THAT media has not been muzzled, and people are still able to post on social media were preferred as evidence that this is a different kind of martial law. Granted, it is unlike 1972 when government closed down mass media immediately after the proclamation, and imposed censorship. This time, however, it is not government but purported netizens who are quick to gang up on, invalidate and silence any perceived criticism of Duterte’s martial law.
One might say this is only indicative of robust exercise of the right to free expression. But taken too far, it could mean the silencing of debate and dissent, and ultimately the curtailment of “democracy and our fundamental freedom“ against which the IBP warned. One more damning because undertaken by forces that have opted to proxy for government.
The third type is argumentum ad hominem in reverse. Simply put: Martial law over the whole of Mindanao has been declared by President Duterte. President Duterte is (and here I will quote a few of those who commented on my social media page) “a different president compared to FEM,“ “abogado si Duterte, alam niya ang ginagawa niya,“ “there will be no other President like we have today,“ and “we don’t know what he is thinking of.“ Therefore, martial law over the whole of Mindanao is different.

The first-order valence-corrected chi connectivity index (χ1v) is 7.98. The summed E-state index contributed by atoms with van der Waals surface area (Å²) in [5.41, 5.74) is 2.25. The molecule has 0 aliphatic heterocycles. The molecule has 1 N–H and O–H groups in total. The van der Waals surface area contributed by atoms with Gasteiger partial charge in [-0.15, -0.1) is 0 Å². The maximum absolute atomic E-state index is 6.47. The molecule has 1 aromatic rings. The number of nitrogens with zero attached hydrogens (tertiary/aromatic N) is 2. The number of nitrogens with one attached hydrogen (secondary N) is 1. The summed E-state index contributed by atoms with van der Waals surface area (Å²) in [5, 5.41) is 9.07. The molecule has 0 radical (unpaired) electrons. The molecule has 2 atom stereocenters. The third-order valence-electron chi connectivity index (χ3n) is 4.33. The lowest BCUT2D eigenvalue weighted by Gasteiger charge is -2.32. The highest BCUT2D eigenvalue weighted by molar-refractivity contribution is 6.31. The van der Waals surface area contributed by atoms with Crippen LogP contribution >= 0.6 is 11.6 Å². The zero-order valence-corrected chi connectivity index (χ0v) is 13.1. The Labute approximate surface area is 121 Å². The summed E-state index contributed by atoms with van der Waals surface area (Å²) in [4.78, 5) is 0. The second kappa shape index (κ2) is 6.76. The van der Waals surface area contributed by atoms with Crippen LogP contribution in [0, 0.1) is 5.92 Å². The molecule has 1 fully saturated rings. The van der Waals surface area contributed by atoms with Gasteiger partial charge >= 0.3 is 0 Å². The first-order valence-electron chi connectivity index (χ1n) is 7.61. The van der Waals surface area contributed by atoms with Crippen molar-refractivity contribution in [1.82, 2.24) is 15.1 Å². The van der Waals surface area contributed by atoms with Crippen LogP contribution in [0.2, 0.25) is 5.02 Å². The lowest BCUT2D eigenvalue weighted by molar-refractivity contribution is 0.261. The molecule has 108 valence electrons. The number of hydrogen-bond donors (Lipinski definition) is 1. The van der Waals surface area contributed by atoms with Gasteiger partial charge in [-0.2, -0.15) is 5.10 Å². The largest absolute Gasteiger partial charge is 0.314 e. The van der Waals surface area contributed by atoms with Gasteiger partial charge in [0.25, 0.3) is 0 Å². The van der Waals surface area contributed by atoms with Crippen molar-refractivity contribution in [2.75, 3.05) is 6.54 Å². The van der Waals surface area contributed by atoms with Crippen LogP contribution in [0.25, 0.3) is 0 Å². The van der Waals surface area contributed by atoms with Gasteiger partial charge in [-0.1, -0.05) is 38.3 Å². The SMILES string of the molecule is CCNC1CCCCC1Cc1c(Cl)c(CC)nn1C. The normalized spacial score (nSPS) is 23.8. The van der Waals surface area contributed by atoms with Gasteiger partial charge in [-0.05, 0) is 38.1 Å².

Two ways this martial law can be distinguished from previous ones is for continued citizens’ vigilance over the conduct of government as martial law redux plays out, and to commit to free discourse with fellow citizens.
Marcosian martial law is remembered for unleashing brutal state power on those who stood against oligarchic interest. We still have the option of ensuring that the martial law of President Duterte will not go down history as the time when citizens turned against each other in the mistaken equation of citizenship as defense of government.
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